Our retina specialists are board-certified ophthalmologists with advanced training in vitreoretinal surgery to diagnose and manage the full spectrum of diseases affecting the retina, macula, and vitreous.
Central Serous Choroidopathy/Retinopathy
What is Central Serous Retinopathy (CSR)?
The retina is the light sensitive tissue that lines the inside of the eye. It is responsible for collecting the signal that is sent to your brain to be decoded into the image that you see. Central serous retinopathy (CSR) is a condition that fluid to collect underneath the retina in the macula, a critical portion of your retina for central vision. The layer normally responsible for removing this fluid is known as the retinal pigment epithelium (RPE). Through mechanisms not completely understood, CSR develops as a result of malfunctioning of the RPE layer, which allows this fluid to accumulate. When fluid exists underneath the retina it prevents it from functioning properly and results in blurred/distorted vision. CSR affects young males most commonly, usually between the 4th and 6th decades of life.
What are the Risk Factors for CSR?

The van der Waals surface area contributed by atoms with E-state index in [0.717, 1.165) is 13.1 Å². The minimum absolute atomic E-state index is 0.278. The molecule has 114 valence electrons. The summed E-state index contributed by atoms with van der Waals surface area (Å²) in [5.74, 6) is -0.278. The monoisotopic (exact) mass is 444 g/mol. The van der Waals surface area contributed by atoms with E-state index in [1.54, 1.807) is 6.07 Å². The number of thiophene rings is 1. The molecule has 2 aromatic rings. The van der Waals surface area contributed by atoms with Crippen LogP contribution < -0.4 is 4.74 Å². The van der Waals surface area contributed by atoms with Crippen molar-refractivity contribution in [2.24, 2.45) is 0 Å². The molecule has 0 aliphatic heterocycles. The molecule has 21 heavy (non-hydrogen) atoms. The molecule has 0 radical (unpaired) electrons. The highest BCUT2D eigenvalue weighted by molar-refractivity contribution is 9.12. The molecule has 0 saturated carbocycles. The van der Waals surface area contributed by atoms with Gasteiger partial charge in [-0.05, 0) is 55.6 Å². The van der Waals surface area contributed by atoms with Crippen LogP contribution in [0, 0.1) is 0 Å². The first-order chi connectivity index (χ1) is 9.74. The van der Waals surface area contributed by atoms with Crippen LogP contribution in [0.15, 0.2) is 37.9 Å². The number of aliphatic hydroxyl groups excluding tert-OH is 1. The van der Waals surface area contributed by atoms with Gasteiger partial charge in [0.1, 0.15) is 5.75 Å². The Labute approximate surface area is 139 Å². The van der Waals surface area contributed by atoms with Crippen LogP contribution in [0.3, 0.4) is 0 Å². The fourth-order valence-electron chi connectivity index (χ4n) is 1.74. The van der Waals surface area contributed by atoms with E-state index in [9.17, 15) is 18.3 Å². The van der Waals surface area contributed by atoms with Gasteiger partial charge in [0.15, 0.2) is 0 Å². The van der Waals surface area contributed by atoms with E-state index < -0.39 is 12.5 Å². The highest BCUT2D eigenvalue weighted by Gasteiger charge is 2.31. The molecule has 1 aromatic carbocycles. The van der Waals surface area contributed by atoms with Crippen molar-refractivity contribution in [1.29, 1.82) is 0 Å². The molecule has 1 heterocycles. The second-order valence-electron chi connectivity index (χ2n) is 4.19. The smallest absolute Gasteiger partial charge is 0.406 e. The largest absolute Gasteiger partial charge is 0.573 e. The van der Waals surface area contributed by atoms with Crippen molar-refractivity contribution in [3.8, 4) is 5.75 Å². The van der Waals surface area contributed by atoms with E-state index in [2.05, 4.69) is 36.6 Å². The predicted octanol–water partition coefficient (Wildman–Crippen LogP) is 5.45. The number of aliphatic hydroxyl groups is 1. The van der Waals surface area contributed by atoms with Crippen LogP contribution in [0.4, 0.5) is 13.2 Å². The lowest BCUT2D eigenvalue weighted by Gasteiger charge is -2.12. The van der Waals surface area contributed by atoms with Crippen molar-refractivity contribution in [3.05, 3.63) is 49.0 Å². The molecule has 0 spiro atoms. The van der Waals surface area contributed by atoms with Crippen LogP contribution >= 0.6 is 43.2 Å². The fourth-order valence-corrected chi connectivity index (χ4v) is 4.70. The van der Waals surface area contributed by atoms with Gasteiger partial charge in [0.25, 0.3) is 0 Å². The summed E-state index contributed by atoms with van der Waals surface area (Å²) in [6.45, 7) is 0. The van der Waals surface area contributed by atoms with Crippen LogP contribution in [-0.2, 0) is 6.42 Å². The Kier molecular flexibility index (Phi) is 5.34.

Stress is a major risk factor, and individuals are usually more "type A" with regimented lifestyles. Other risk factors include the use of steroids, whether it be topical, inhaled, oral, or injections in your neck, back, or joints.
How is CSR Diagnosed?
Diagnosis involves a dilated eye exam. Depending on the setting your doctor may order an image known as an OCT, or an angiogram to help assist in the diagnosis. Both of these diagnostic procedures can be done in the office.
Will my vision recover?
Vision usually recovers within 6 weeks but may take longer. While the vision most often returns close to what it was prior to the episode, you can be left with subtle distortions in your vision. Recurrent episodes are not uncommon, and with each subsequent episode, vision may be affected more. Involvement of the opposite eye is possible.
Aside from observation, in certain settings, your doctor may discuss use of a laser to help the fluid go away quicker, or in cases of chronic fluid that does not resolve on its own. Avoidance of unnecessary steroid exposure is a crucial part of prevention of subsequent episodes.
- What is Central Serous Chorioretinopathy? - American Academy of Ophthalmology